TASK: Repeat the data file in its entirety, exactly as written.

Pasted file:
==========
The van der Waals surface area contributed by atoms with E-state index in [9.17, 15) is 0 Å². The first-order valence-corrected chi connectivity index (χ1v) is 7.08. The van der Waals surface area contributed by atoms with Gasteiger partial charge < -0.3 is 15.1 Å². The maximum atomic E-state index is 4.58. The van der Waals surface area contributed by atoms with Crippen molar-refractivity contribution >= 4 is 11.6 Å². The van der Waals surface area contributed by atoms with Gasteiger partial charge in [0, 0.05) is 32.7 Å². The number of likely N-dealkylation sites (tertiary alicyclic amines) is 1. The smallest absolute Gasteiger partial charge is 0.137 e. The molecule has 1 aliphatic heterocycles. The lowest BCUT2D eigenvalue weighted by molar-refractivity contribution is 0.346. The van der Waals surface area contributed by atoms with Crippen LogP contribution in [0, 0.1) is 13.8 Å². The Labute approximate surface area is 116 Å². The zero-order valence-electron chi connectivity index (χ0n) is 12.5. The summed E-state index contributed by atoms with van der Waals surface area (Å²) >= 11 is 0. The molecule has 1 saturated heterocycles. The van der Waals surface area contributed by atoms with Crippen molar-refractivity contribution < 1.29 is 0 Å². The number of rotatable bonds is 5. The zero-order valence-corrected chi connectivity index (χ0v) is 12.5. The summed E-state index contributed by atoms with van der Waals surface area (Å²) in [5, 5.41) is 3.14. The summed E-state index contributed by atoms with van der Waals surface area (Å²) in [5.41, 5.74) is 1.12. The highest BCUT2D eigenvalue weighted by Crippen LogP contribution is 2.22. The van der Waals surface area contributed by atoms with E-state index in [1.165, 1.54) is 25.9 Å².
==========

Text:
The van der Waals surface area contributed by atoms with E-state index in [9.17, 15) is 0 Å². The first-order valence-corrected chi connectivity index (χ1v) is 7.08. The van der Waals surface area contributed by atoms with Gasteiger partial charge < -0.3 is 15.1 Å². The maximum atomic E-state index is 4.58. The van der Waals surface area contributed by atoms with Crippen molar-refractivity contribution >= 4 is 11.6 Å². The van der Waals surface area contributed by atoms with Gasteiger partial charge in [0, 0.05) is 32.7 Å². The number of likely N-dealkylation sites (tertiary alicyclic amines) is 1. The smallest absolute Gasteiger partial charge is 0.137 e. The molecule has 1 aliphatic heterocycles. The lowest BCUT2D eigenvalue weighted by molar-refractivity contribution is 0.346. The van der Waals surface area contributed by atoms with Crippen LogP contribution in [0, 0.1) is 13.8 Å². The Labute approximate surface area is 116 Å². The zero-order valence-electron chi connectivity index (χ0n) is 12.5. The summed E-state index contributed by atoms with van der Waals surface area (Å²) >= 11 is 0. The molecule has 1 saturated heterocycles. The van der Waals surface area contributed by atoms with Crippen molar-refractivity contribution < 1.29 is 0 Å². The number of rotatable bonds is 5. The zero-order valence-corrected chi connectivity index (χ0v) is 12.5. The summed E-state index contributed by atoms with van der Waals surface area (Å²) in [5, 5.41) is 3.14. The summed E-state index contributed by atoms with van der Waals surface area (Å²) in [5.41, 5.74) is 1.12. The highest BCUT2D eigenvalue weighted by Crippen LogP contribution is 2.22. The van der Waals surface area contributed by atoms with E-state index in [1.165, 1.54) is 25.9 Å².